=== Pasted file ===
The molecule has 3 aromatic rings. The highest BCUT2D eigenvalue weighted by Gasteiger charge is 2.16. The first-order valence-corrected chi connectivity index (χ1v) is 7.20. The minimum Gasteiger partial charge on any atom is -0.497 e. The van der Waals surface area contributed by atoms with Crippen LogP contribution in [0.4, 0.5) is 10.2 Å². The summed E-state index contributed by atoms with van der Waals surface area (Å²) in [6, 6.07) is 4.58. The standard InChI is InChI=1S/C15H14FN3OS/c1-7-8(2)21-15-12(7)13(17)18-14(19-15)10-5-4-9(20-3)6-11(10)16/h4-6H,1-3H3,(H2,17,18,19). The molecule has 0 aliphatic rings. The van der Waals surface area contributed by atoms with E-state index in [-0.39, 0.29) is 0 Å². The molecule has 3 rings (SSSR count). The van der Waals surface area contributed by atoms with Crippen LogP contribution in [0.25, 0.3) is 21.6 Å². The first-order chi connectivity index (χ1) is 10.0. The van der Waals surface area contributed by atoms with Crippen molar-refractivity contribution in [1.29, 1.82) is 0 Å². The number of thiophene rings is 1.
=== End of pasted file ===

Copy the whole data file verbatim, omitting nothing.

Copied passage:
The molecule has 3 aromatic rings. The highest BCUT2D eigenvalue weighted by Gasteiger charge is 2.16. The first-order valence-corrected chi connectivity index (χ1v) is 7.20. The minimum Gasteiger partial charge on any atom is -0.497 e. The van der Waals surface area contributed by atoms with Crippen LogP contribution in [0.4, 0.5) is 10.2 Å². The summed E-state index contributed by atoms with van der Waals surface area (Å²) in [6, 6.07) is 4.58. The standard InChI is InChI=1S/C15H14FN3OS/c1-7-8(2)21-15-12(7)13(17)18-14(19-15)10-5-4-9(20-3)6-11(10)16/h4-6H,1-3H3,(H2,17,18,19). The molecule has 0 aliphatic rings. The van der Waals surface area contributed by atoms with E-state index in [-0.39, 0.29) is 0 Å². The molecule has 3 rings (SSSR count). The van der Waals surface area contributed by atoms with Crippen LogP contribution in [0.25, 0.3) is 21.6 Å². The first-order chi connectivity index (χ1) is 10.0. The van der Waals surface area contributed by atoms with Crippen molar-refractivity contribution in [1.29, 1.82) is 0 Å². The number of thiophene rings is 1.